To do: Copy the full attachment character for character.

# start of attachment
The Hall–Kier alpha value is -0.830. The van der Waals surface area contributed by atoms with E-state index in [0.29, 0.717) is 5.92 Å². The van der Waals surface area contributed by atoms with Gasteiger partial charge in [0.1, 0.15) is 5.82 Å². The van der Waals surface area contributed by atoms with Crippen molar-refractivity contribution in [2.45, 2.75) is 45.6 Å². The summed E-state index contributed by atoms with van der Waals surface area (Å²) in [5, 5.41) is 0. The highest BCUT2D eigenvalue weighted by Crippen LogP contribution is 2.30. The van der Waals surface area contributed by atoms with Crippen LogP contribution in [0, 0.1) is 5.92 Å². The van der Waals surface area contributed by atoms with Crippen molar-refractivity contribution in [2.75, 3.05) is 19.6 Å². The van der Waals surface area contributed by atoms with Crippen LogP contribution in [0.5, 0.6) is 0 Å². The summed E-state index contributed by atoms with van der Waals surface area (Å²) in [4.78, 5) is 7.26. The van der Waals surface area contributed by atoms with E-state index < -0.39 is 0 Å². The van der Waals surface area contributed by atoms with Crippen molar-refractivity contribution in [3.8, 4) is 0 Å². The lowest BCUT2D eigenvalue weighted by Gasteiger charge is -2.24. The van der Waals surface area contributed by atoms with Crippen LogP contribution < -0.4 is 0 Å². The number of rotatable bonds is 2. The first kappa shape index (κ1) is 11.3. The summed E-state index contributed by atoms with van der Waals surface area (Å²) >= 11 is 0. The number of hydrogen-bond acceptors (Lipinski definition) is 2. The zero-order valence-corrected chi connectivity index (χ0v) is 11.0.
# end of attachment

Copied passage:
The Hall–Kier alpha value is -0.830. The van der Waals surface area contributed by atoms with E-state index in [0.29, 0.717) is 5.92 Å². The van der Waals surface area contributed by atoms with Gasteiger partial charge in [0.1, 0.15) is 5.82 Å². The van der Waals surface area contributed by atoms with Crippen molar-refractivity contribution in [2.45, 2.75) is 45.6 Å². The summed E-state index contributed by atoms with van der Waals surface area (Å²) in [5, 5.41) is 0. The highest BCUT2D eigenvalue weighted by Crippen LogP contribution is 2.30. The van der Waals surface area contributed by atoms with Crippen LogP contribution in [0, 0.1) is 5.92 Å². The van der Waals surface area contributed by atoms with Crippen molar-refractivity contribution in [2.75, 3.05) is 19.6 Å². The van der Waals surface area contributed by atoms with Crippen LogP contribution in [0.5, 0.6) is 0 Å². The summed E-state index contributed by atoms with van der Waals surface area (Å²) in [4.78, 5) is 7.26. The van der Waals surface area contributed by atoms with E-state index < -0.39 is 0 Å². The van der Waals surface area contributed by atoms with Crippen molar-refractivity contribution in [3.8, 4) is 0 Å². The lowest BCUT2D eigenvalue weighted by Gasteiger charge is -2.24. The van der Waals surface area contributed by atoms with Crippen LogP contribution < -0.4 is 0 Å². The number of rotatable bonds is 2. The first kappa shape index (κ1) is 11.3. The summed E-state index contributed by atoms with van der Waals surface area (Å²) >= 11 is 0. The number of hydrogen-bond acceptors (Lipinski definition) is 2. The zero-order valence-corrected chi connectivity index (χ0v) is 11.0.